It seems like “hands on the back of the chair” is a misunderstood or controversial subject in the Alexander world – all the McDonald elbows vs. Carrington vs. whatever stuff – not fun! I remember, though, Becky coming back from a conference one time saying, “Everyone said how they hate hands on the back of the chair,” and we all gasped with responses like, “Oh, I love hands on the back of the chair” or “What?” What I love about it is the integration that I feel between arms and the torso or arms and hips and how nicely it seems to get my tone/direction going when Joan takes me through it. Because of that and because Joan uses two versions, I thought I would go through them.
Actually the one we use often lately is different from Alexander’s. Joan calls it the “McConnel” because of the Murrays’ work with a man named Colonel McConnel (will talk more about him in another post). Basically, McConnel used the pattern that you see in monkeys as they run on branches – not the swinging motion when they hang, but when they run across horizontal-ish branches. They aim with their thumb (which he said had many nerves/muscles/motor cortex space associated with it?) and the rest wraps around.
Joan had a violist trainee who suffered from carpal tunnel and couldn’t do Alexander’s pronated hands on the back of the chair, so she tried out an adapted version based on McConnel’s procedure. Now we use it all the time to tilt the chair forward and back (see Dart Procedures, Part 2), which relates to the baby pulling along the floor and pushing back to his/her haunches. Here’s the aiming with the thumbs…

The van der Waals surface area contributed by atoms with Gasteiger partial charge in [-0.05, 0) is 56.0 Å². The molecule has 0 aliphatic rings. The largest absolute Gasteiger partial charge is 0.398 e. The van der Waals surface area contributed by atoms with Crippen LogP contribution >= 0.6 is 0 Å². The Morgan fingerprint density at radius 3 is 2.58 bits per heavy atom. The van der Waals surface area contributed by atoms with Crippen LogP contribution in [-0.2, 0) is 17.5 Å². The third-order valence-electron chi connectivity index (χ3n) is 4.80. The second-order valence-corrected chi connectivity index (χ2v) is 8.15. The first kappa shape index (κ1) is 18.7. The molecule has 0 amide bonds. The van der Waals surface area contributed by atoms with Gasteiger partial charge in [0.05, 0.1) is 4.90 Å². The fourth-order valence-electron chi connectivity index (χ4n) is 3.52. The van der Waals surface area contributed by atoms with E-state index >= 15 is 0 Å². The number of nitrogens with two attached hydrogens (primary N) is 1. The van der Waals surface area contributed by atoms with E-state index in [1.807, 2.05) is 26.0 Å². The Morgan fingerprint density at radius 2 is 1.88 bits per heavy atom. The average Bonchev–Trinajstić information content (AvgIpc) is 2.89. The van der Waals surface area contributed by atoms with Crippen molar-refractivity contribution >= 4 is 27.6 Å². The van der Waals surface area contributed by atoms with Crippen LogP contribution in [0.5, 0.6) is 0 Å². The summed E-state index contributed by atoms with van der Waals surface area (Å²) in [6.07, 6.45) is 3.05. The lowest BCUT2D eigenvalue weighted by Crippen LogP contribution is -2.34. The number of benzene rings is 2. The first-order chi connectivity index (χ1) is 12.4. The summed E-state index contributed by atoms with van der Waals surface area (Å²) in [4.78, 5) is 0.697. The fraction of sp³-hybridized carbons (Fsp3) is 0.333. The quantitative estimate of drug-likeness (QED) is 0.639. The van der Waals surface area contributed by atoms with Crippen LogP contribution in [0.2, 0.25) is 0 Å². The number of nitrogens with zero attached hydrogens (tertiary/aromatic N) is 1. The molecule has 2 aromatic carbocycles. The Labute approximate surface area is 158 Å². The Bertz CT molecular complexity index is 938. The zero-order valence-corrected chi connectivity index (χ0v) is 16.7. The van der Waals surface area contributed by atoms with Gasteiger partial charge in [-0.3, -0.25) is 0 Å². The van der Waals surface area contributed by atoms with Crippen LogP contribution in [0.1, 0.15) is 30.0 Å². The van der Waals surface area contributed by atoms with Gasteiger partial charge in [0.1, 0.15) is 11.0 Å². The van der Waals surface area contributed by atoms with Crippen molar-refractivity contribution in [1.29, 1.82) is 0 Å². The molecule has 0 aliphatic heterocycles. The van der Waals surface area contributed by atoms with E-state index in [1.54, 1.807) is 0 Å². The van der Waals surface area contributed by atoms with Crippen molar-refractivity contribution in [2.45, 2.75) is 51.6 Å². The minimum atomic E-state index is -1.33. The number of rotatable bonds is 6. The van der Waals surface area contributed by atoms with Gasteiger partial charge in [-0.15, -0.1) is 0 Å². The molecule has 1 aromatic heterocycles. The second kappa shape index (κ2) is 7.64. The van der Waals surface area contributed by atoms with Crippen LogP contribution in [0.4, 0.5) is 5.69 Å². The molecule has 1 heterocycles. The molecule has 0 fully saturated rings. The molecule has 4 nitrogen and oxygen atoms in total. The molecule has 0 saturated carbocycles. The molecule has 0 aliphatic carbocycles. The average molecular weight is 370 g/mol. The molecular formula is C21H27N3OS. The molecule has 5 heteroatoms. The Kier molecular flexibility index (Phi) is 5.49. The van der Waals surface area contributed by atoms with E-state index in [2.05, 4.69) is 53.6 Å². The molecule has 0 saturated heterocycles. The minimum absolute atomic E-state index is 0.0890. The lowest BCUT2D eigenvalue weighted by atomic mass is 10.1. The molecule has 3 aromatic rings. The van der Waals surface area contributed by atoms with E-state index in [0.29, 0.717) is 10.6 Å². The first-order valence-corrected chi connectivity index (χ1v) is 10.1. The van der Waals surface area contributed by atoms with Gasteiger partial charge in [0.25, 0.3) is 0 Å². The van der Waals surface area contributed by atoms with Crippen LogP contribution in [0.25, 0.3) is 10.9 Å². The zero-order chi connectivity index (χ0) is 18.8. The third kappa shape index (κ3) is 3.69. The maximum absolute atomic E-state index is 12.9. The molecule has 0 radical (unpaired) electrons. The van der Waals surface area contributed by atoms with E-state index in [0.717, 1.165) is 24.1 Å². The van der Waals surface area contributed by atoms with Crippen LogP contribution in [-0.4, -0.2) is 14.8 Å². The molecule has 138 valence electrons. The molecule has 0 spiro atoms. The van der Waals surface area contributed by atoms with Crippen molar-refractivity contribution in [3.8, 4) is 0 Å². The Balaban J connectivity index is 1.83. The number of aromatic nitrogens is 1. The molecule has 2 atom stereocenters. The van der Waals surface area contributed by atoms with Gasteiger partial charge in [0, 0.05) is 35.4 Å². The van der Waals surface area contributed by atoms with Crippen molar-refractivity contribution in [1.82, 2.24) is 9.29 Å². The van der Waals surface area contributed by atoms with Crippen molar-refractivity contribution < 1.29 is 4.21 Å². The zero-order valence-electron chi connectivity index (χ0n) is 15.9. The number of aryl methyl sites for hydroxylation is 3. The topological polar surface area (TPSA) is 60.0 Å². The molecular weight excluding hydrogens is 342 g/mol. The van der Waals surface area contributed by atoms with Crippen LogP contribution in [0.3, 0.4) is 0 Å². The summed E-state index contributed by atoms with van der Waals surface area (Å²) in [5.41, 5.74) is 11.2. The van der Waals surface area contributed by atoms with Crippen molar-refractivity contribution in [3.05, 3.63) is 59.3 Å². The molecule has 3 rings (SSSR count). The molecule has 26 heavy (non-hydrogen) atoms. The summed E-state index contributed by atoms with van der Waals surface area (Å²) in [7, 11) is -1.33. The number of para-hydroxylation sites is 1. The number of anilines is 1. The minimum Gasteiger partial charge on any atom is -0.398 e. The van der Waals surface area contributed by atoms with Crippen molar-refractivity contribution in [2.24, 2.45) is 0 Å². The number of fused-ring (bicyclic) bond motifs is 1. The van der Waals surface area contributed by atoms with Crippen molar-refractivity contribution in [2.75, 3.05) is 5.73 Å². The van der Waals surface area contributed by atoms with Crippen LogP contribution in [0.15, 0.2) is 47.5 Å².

…and letting the rest wrap around:
Of course, wrapping around on the chair becomes lengthening the fingers downward on it in the same way that Carrington talks about the extensor grip.
When we do Alexander’s “Hands on the Back of the Chair,” the teacher places our fingers flat against the chair first:
Then we “lengthen the thumb down to oppose the middle finger.”
Joan talks about (and I think Alexander did too?) the wrists direct toward each other and elbows start going apart. Then Joan puts a hand under our wrist and one under the arm (spiraling it outward at the insertion of the latissimus in the same direction as this post but with the teacher’s hand in a different position underneath) and asks us to think of the elbow going out and down as you widen at the upper part of the arm to pull yourself forward and up over the chair. I always find that even that small thought widens my shoulders and directs me up.
The pronation makes beautiful, spiralled wrists that become strong in the rotation. And as people pull themselves up and over the chair, Joan often has them do a whispered ahh because there is such nice tone and direction forward. For me somehow it makes it feel like my exhale is an inevitable consequence of the tone and direction.
One time I read an article relating music technique to the Alexander Technique, and they encouraged people not to use the word pull. To me, that is when the Alexander Technique becomes a cliche and doesn’t have the power to give you both support and engagement but also freedom and release. Hands on the back of the chair seems like a perfect example of an instance where without the pull, you are probably interfering with your full length and direction forward and up.